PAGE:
This experiment was designed to determine, by using identical instrumentation on the mother/daughter spacecraft, the spatial extent, propagation velocity, and temporal behavior of a wide variety of particle phenomena. Electrons were measured at 2 and 6 keV and in two bands: 8 to 200 keV and 30 to 200 keV. Protons were measured at 2 and 6 KeV and in three bands: 8 to 200 keV, 30 to 200 keV, and 200 to 380 keV. The 30 keV threshold could be commanded to 15 or 60 keV. Identical instrumentation on each spacecraft consisted of a pair of surface-barrier, semiconductor detector telescopes (one with a foil and one without a foil) and four fixed-voltage electrostatic analyzers (two for electrons and two for protons). Channel multipliers were used as detectors with the fixed-voltage analyzers. The telescopes had a viewing cone with a 40° half-angle, oriented at about 20° to the spin axis.[7]

Fast Plasma Experiment (FPE)

This experiment was designed to study plasma velocity distributions and their spatial and temporal variations in the solar wind, bow shock, magnetosheath, magnetopause, and magnetotail (within the magnetosphere). One-, two-, and three-dimensional velocity distributions for positive ions and electrons were measured using two 90° spherical electrostatic analyzers with channeltron electron multipliers as detectors. In conjunction with similar instrumentation (1977-102A-01) for the mother spacecraft, protons from 50 eV to 40 keV (and electrons from 5 eV to 20 keV) were measured with 10% energy resolution in two ranges each.[8]

Low-Energy Proton and Electron Differential Energy Analyzer (LEPEDEA)

This experiment was designed to study, by means of identical instrumentation on the mother/daughter spacecraft, the spatial and temporal variations of the solar wind and magnetosheath electrons and ions. Protons and electrons in the energy range from 1 eV to 45 keV were measured in 64 contiguous energy bands with an energy resolution (delta E/E) of 0.16. A quadrispherical low-energy proton and electron differential energy analyzer (LEPEDEA), employing seven continuous-channel electron multipliers in each of its two (one for protons and one for electrons) electrostatic analyzers was flown on both the mother and the daughter spacecraft. All but 2% of the 4 pi-sr solid angle was covered for particle-velocity vectors. A Geiger–Müller tube was also included, with a conical field of view of 40° full-angle, perpendicular to the spin axis. This detector was sensitive to electrons with E>45 keV, and to protons with E>600 keV.[9]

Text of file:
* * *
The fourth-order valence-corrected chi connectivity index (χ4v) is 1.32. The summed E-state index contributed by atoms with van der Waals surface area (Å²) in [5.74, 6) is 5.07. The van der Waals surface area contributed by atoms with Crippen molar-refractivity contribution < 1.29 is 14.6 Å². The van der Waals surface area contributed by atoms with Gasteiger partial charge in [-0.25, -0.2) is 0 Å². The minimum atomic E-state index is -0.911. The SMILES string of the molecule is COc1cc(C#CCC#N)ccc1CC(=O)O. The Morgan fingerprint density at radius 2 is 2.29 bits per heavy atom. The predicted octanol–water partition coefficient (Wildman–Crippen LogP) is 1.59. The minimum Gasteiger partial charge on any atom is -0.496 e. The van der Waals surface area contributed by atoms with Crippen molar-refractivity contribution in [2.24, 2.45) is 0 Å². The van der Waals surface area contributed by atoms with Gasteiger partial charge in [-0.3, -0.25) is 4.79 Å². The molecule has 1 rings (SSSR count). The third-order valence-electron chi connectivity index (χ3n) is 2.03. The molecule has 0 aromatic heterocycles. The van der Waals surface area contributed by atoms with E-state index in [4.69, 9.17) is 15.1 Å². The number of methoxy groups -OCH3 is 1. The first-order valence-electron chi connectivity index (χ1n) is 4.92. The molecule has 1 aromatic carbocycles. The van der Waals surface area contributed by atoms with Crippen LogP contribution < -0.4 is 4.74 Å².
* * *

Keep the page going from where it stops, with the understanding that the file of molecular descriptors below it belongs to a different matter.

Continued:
Medium Energy Particles Experiment (METE)

This experiment was designed to identify and to study plasma instabilities responsible for acceleration, source and loss mechanisms, and boundary and interface phenomena throughout the orbital range of the mother/daughter satellites. A proton telescope and an electron spectrometer were flown on each spacecraft to measure detailed energy spectra and angular distributions. These detectors used silicon, surface-barrier, totally depleted, solid-state devices of various thicknesses, areas, and configurations. Protons in 5 directions and 12 energy channels between 20 keV and 2 MeV and electrons in 5 directions and 12 energy channels between 20 keV and 300 keV (to 1.2 MeV for the 90° direction) were measured. Data were accumulated in up to 32 sectors per spin.[10]

Plasma (Total Electron) Density by Radio Techniques

The total electron content between the mother and daughter was obtained by measuring the phase delay introduced by the ambient plasma onto a wave of frequency about 683-kHz, transmitted from the mother (experiment -08) and received on the daughter. The phase was compared against a phase-coherent signal transmitted from the mother to the daughter by modulation onto a carrier of frequency high enough (272.5-MHz) to be unaffected by the ambient plasma.[11]

Plasma waves: electric and magnetic fields spectra (5.62 Hz - 31.1 kHz)

In this experiment, a single-axis search coil magnetometer with a high permeability core and two electric field dipoles (30 m (98 ft) tip-to-tip and 0.61 m (2 ft 0 in)) measured wave phenomena occurring within the magnetosphere and solar wind in conjunction with a similar experiment (1977-102A-07) flown on the mother spacecraft. The antennas were mounted perpendicularly to the spin axis. The instrumentation was composed of two elements: (1) a high-time-resolution spectrum analyzer with 16 frequency channels (identical to those on ISEE 1) from 5.62-Hz to 31.1-kHz where all channels were sampled 1 or 4 times per seconds, depending on bit rate; and (2) a wide-band receiver to condition electric and magnetic waveforms for transmission to the ground via the special-purpose analog transmitter. There were two basic frequency channels, from 10-Hz to 1-kHz and from 650-Hz to 10-kHz. In addition, the frequency range could be shifted by a frequency-conversion scheme to any of eight ranges up to 2.0-MHz.[12]

Solar Wind Ions Distribution

This instrument was designed to measure the angular distributions and energy spectra of positive ions in the solar wind. The main region of interest was outward from and including the magnetopause (greater than 8 earth radii). Two hemispherical electrostatic analyzers were used to cover the energy range 100 eV to 10 keV/Q in up to 64 energy channels. There were two operating modes: one for high-time resolution and one for high-energy resolution. Energy levels were kept constant through a complete spacecraft revolution.[13]

Tri-axial Fluxgate Magnetometer